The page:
Other economists using different price measurements are also forecasting declines. The National Association of Realtors is predicting the median price of an existing home the point where half sell for more and half for less will fall by 1.5 percent this year, the first price decline on an annual basis on the group's records going back four decades.
Before the slump ends, Zandi said, he believes median existing home prices using the Realtors' measurement will fall 10.4 percent, making this the biggest downturn in terms of prices since the Great Depression of the 1930s, when home prices dropped by about one-third.
Economists stress that the price weakness must be viewed in the context of an unprecedented run-up in prices that occurred during a five-year boom in home sales, a period that some economists believe reflected a speculative bubble that pushed prices well past affordability levels in many parts of the country.
"We had a surge in investor demand, an explosion in the availability of credit and builders who became overly optimistic. All these things came together to whip the market into a frenzy, creating a huge bubble that is now bursting," Zandi said.
In terms of construction, Zandi said he was looking for building activity to drop by 54 percent from the high to the trough this time around. That would compare with a 66 percent plunge in housing construction during the 1980s slump, a period when mortgage rates hit double-digit levels, and a 36 percent fall in construction during the 1990-91 housing downturn.
The current housing slump has definitely meant dark days in the industry. The National Association of Home Builders saw its survey of builder confidence drop to an all-time low in October as builders faced a wave of cancellations of sales contracts brought on by the credit crunch, causing lenders to tighten lending standards. The availability of certain mortgage products such as jumbo loans, loans of over $417,000, all but dried up for a time, a serious setback for high-cost areas of the country such as California.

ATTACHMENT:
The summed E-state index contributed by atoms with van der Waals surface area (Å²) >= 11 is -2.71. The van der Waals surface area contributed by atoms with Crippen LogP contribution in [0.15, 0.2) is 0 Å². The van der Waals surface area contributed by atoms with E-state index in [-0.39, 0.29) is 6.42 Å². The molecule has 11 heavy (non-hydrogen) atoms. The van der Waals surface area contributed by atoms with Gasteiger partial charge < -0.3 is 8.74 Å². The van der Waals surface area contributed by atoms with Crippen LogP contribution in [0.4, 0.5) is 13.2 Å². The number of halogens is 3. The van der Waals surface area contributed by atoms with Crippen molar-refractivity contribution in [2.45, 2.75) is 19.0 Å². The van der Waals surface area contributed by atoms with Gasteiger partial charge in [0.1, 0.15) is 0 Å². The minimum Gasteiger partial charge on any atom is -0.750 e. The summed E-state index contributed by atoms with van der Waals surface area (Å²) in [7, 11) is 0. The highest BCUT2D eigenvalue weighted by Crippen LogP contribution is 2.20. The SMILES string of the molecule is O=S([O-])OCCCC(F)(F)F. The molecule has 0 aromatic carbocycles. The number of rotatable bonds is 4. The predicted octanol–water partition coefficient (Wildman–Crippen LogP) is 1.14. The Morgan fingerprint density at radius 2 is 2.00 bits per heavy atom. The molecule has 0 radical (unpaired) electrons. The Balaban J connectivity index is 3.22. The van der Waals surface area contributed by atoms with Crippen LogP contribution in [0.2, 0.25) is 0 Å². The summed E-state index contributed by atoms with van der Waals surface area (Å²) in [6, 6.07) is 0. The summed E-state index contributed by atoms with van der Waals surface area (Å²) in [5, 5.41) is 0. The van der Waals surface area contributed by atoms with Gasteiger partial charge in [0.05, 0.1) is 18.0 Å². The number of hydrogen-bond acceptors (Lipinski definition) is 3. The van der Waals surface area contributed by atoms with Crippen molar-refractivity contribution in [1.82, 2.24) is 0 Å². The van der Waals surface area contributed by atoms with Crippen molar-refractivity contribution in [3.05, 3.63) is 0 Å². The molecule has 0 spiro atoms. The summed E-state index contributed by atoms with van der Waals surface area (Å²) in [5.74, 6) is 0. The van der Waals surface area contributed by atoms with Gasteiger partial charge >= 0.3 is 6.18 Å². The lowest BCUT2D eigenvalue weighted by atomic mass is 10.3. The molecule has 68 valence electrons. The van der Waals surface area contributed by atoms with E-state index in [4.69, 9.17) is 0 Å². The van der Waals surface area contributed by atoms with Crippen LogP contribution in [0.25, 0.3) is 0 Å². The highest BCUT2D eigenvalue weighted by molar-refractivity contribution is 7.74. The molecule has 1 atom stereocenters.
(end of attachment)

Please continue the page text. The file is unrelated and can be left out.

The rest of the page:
David Seiders, the home builders' chief economist, said he believes housing will gradually stabilize in the next year with sales hitting a low-point in the first quarter and then starting to move higher, a development that will help clear out record-high inventories of unsold homes. He said construction will not hit bottom until the spring and housing will remain a drag on the economy through the middle of next year, with prices likely to continue falling until the end of the year.
He predicted the Federal Reserve, which in September cut a key interest rate for the first time in four years, will keep cutting rates until Fed officials can be sure the housing downturn will not trigger a full-blown recession. The Fed meets again next Tuesday and Wednesday.
"The key to turning this around will be keeping the economy's fundamentals strong," Seiders said. "We believe job growth will remain solid, personal incomes will continue growing and interest rates will be well-behaved."